In fact, studies have found that cats can identify when a person is sad based on how they sound. McGowan says, “Cats can distinguish human emotional state based on the tone of voice, or if the human is making “sad” or “happy” sounds.”
But what does all this mean for you as a cat owner? Well, if you’re feeling down in the dumps, your kitty might be able to tell! So next time you’re feeling down in the dumps and want some comfort from your furry friend – talk to them!
While humans have no way of knowing what’s going on in the mind of our felines, we do know that cats are very sensitive to vocal cues and body language. In fact, one study found that if a person talks in a sad tone of voice for more than 20 seconds, the cat will start to act depressed.
And when it comes to illness, several studies show that cats can recognize when their human is ill. For example, researchers at the University of Edinburgh found that when they played recordings of their owners coughing while they were away from home (and therefore unable to pet their cats), the pets would react with stress by rubbing against walls or furniture or hiding under chairs—all signs of distress.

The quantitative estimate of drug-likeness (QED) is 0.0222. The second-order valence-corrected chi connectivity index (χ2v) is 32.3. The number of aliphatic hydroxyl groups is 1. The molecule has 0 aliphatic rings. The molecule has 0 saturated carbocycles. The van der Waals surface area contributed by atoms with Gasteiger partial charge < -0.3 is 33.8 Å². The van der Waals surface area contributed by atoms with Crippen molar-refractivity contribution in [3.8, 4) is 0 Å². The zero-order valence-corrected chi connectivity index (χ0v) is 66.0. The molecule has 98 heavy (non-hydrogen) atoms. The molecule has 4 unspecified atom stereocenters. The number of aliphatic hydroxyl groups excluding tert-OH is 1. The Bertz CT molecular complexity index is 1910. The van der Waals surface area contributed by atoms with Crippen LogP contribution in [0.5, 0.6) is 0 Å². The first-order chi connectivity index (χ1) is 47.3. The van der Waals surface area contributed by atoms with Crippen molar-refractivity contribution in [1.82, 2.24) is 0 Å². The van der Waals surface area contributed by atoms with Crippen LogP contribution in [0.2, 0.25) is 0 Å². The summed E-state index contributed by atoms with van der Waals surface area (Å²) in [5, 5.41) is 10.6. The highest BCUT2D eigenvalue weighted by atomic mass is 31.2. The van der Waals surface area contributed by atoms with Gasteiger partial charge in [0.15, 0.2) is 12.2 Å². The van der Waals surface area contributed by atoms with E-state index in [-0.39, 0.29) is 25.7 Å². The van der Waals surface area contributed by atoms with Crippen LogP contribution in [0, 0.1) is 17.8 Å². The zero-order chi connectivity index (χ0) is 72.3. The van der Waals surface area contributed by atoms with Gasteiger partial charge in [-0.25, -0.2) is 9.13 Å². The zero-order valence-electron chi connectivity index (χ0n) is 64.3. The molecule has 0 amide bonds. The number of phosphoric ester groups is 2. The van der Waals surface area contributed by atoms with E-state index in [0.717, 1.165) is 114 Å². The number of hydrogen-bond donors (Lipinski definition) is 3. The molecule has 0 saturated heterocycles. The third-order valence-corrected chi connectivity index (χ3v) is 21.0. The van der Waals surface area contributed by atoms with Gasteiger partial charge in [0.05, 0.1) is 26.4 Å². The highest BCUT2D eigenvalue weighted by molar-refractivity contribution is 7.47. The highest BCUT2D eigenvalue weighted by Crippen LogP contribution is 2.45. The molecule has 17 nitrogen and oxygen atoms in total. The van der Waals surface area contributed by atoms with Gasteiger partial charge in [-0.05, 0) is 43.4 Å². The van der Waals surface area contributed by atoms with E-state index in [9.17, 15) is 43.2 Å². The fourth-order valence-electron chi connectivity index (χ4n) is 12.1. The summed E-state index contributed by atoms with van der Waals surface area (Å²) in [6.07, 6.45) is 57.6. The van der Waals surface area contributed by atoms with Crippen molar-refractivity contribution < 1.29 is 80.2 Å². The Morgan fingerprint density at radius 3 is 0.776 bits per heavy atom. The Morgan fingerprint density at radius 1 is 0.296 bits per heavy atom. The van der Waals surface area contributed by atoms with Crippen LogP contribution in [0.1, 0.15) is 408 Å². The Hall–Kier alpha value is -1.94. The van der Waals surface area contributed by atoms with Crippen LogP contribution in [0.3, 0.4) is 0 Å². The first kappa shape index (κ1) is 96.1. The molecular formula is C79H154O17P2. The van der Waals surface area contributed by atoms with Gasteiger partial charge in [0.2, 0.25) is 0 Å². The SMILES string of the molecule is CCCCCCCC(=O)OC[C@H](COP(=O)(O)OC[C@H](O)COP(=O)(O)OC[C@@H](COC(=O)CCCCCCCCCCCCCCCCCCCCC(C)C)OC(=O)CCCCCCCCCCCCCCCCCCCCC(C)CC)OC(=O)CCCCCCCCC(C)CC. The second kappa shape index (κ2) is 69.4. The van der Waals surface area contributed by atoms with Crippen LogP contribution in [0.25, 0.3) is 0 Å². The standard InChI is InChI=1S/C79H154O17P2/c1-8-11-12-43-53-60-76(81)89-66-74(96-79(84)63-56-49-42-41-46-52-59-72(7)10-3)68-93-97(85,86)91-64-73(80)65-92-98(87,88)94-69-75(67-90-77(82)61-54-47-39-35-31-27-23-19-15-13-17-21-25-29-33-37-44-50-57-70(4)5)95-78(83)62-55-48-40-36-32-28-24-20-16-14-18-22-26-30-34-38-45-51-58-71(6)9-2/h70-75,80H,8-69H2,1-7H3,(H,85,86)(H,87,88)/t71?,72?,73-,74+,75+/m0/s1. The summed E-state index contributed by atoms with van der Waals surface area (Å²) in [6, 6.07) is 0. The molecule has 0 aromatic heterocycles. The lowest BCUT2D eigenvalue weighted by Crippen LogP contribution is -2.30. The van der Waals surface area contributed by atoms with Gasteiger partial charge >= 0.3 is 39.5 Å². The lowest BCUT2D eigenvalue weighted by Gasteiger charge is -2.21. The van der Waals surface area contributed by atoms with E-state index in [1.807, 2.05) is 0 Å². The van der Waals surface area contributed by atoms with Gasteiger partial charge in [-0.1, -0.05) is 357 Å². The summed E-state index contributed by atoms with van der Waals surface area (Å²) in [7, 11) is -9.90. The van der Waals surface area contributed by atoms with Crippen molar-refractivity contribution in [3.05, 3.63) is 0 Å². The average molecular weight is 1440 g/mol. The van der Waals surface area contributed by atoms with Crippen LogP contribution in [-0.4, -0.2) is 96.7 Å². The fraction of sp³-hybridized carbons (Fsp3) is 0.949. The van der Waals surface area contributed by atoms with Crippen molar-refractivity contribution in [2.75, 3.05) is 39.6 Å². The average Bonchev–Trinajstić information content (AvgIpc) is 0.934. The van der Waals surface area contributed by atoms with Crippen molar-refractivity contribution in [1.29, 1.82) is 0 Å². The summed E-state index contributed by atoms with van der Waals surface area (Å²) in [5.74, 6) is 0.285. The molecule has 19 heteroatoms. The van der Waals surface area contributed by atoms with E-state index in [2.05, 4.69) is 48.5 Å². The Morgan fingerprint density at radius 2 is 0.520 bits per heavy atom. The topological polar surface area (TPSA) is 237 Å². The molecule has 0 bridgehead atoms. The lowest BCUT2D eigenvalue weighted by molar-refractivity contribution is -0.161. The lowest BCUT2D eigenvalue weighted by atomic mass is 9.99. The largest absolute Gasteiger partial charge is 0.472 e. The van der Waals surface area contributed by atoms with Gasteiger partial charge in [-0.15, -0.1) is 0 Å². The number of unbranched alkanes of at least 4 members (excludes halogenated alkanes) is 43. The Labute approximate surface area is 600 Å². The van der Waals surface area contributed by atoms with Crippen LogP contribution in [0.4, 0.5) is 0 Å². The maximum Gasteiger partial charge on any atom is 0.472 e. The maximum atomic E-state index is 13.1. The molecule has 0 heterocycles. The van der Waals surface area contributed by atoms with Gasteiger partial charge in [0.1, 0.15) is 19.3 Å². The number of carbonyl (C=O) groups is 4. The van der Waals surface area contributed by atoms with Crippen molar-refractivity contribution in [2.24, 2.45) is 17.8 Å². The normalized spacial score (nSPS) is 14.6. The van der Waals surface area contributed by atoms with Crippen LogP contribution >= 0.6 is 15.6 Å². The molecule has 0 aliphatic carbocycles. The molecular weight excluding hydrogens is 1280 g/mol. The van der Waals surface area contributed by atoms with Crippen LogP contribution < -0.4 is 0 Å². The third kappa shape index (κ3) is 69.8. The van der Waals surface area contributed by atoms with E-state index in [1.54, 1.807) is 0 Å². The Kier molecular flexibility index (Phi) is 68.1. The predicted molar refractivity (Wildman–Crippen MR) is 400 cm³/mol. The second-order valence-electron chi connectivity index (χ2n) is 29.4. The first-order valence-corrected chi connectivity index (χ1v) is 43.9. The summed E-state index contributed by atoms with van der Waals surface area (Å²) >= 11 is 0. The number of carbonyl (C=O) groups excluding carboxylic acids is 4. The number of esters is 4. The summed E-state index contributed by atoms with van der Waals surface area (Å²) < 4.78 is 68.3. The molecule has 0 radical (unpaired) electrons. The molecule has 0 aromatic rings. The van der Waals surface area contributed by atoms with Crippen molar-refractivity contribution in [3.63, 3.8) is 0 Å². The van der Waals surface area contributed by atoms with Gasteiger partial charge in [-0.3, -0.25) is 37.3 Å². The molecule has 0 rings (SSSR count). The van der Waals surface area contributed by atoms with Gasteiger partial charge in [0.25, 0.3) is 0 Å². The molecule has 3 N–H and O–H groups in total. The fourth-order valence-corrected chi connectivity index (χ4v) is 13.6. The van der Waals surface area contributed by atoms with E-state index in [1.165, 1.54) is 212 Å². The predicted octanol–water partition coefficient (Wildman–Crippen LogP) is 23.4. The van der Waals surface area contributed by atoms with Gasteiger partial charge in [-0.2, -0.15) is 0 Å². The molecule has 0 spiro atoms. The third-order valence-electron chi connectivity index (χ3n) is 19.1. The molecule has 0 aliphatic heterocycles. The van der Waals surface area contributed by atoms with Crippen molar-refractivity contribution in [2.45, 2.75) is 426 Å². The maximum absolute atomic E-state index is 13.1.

How cats interpret human emotions
Spend more time around you
Cats are very intelligent animals, and they have a unique way of showing affection toward their owners. Their behavior shows how much they care about us humans! Cats can interpret human emotions in their way by observing facial expressions, body language, and voice tone. They understand what is happening around them and react accordingly.
When you are sad, a cat will try to cheer you up by playing with a toy or running around the room like crazy. If you are happy, a cat will rub against you and purr to show affection.
Cats can comfort you when you are feeling sad. They will often purr and rub against you, which makes a great sound and feel. Cats also know how to comfort you by curling up next to you on the couch or in bed. This can help lower your stress levels and make you feel better about yourself.
If your cat senses something is wrong with you, they will try to get closer so they can comfort you in whatever way they can. It is important to remember that cats do not always understand human emotions, but they still know how to show compassion for their owners when needed most!
Ignore you as well
You can’t expect all cats to react in the same way. If your cat feels a bit uncomfortable or stressed by your sadness, or if they’re not a “touchy-feely” cat, they might ignore you altogether. They’re not being heartless; they’re probably just susceptible to stress. Also, remember that when we humans fall into a depression or become sad over something, we tend to withdraw from social interactions because we feel awkward around others who are happy and cheerful – even our pets!
If your kitty decides to come over and comfort you, those little purrs will surely make you smile right away! The sound of a purr is soothing and relaxing for us humans and our feline friends.